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The Dynamics training drought

24 November 2014
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A while back, we discussed how people in the Dynamics industry – whether Partners or End users – are starting to become concerned with the level of resource on offer. Many believe this is a result of a Dynamics training drought.

Where we left off…

Previously, we suggested that Partners should take responsibility and to get the right training working to build their teams. However, after recent revelations and a number of conferences, we’ve learned that Microsoft is doing its damndest to make the job of learning and developing on Dynamics products as easy as possible.

Making Dynamics more intuitive

Seth Patton, senior director of marketing for Microsoft Dynamics CRM, was at the Convergence conference in Barcelona last week to discuss the issue.

He’s suggested that the Dynamics team’s goal is, “…to make the learning curve as easy as possible with things like lifecycle services”. By these, he means products and tools that deploy quickly and require little training to preconfigure. With respect to CRM, he continues, “We’re focused on tools and then the user experience in a way we believe over time means you shouldn’t need a training manual”. We think this will be sweet music to the ears of Dynamics professionals and Partners, as it should mean a reduction in the amount of prerequisite training needed. And it’s no coincidence that this approach coincides with Microsoft’s decision to scrap some Dynamics certification, driving a more content-led, self-taught training approach.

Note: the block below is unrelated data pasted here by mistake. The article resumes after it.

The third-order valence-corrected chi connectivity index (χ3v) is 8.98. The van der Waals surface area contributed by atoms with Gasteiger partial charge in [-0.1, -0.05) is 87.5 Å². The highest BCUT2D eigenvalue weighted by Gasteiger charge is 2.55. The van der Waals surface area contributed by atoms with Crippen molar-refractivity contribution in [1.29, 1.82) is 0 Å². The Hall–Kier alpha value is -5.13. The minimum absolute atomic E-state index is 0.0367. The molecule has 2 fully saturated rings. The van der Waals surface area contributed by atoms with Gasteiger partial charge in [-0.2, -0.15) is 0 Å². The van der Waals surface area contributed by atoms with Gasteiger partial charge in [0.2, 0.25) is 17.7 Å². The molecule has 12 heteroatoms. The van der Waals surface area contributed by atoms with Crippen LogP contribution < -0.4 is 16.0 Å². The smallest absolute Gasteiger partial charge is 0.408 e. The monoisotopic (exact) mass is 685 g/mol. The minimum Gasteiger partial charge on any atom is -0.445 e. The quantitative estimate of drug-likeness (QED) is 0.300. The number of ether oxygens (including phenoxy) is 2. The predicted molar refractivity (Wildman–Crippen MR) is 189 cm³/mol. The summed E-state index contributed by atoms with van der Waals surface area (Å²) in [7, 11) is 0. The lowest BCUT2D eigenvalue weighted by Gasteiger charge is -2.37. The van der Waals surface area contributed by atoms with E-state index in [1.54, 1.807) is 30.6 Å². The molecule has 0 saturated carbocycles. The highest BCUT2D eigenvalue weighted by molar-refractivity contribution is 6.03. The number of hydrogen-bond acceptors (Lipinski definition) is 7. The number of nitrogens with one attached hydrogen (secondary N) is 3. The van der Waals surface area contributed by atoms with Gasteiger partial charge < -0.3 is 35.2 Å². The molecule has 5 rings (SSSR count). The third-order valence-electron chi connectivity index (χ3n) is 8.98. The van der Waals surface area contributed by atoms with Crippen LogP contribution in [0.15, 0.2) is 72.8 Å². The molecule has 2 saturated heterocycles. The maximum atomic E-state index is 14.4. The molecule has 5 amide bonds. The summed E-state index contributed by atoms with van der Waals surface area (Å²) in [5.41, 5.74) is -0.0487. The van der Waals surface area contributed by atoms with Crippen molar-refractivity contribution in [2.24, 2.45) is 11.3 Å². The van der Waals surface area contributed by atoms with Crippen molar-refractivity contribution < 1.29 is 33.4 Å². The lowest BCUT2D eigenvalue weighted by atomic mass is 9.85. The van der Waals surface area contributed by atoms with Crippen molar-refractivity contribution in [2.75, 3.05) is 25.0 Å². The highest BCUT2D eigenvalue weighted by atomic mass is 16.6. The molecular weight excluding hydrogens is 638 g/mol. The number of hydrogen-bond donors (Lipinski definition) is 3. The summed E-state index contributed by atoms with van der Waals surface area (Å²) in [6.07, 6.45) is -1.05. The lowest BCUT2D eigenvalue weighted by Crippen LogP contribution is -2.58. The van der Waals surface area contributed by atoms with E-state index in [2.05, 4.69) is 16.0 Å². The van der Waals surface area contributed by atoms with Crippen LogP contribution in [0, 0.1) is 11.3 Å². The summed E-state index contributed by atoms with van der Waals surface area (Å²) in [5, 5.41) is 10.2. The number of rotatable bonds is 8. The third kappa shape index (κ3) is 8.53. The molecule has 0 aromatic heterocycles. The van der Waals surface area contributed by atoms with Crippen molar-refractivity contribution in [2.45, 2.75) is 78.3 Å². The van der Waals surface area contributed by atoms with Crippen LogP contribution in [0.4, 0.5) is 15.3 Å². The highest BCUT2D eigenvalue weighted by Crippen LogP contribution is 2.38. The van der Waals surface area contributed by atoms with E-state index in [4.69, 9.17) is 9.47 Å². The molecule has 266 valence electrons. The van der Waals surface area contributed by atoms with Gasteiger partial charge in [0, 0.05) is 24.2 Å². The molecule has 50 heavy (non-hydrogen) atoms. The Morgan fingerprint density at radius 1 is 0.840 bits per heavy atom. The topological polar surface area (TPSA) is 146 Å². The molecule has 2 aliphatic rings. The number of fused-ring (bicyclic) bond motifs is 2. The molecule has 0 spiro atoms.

Will the cloud save the drought?

Giving the certification system the boot might seem like an odd move – particularly when Microsoft and Partners have invested so much energy into the Silver and Gold cert programme.

However, the switch to a more modern training concept, where online videos and interactive courses are shared and completed freely, is much more inline with Microsoft’s vision. It will drive device-based training, where mobile and the cloud play a big part in facilitating the development of Dynamics professionals – in cloud, on mobile. Naturally, developing in this sort of self-taught environment has both advantages and disadvantages. On the plus side, it puts training power back in the hands of Dynamics teams, facilitating faster training, and alleviating the bottleneck of the Microsoft-knows-best approach. On the downside, a lack of true certification might make it difficult to identify those candidates who are really top-notch.  

As these changes filter through Dynamics people and products over the coming year, it’s essential that Partners take it upon themselves to give their own training programmes a much-needed shot to the arm. It’s a sure-fire way to relieve the drought.     

The Dynamics release calendar for 2015 is packed full, so make sure your team’s prepared for the new changes to CRM and Nav that are on the horizon. We’d like to know how you’re preparing for the changes, so leave a comment and let us know.

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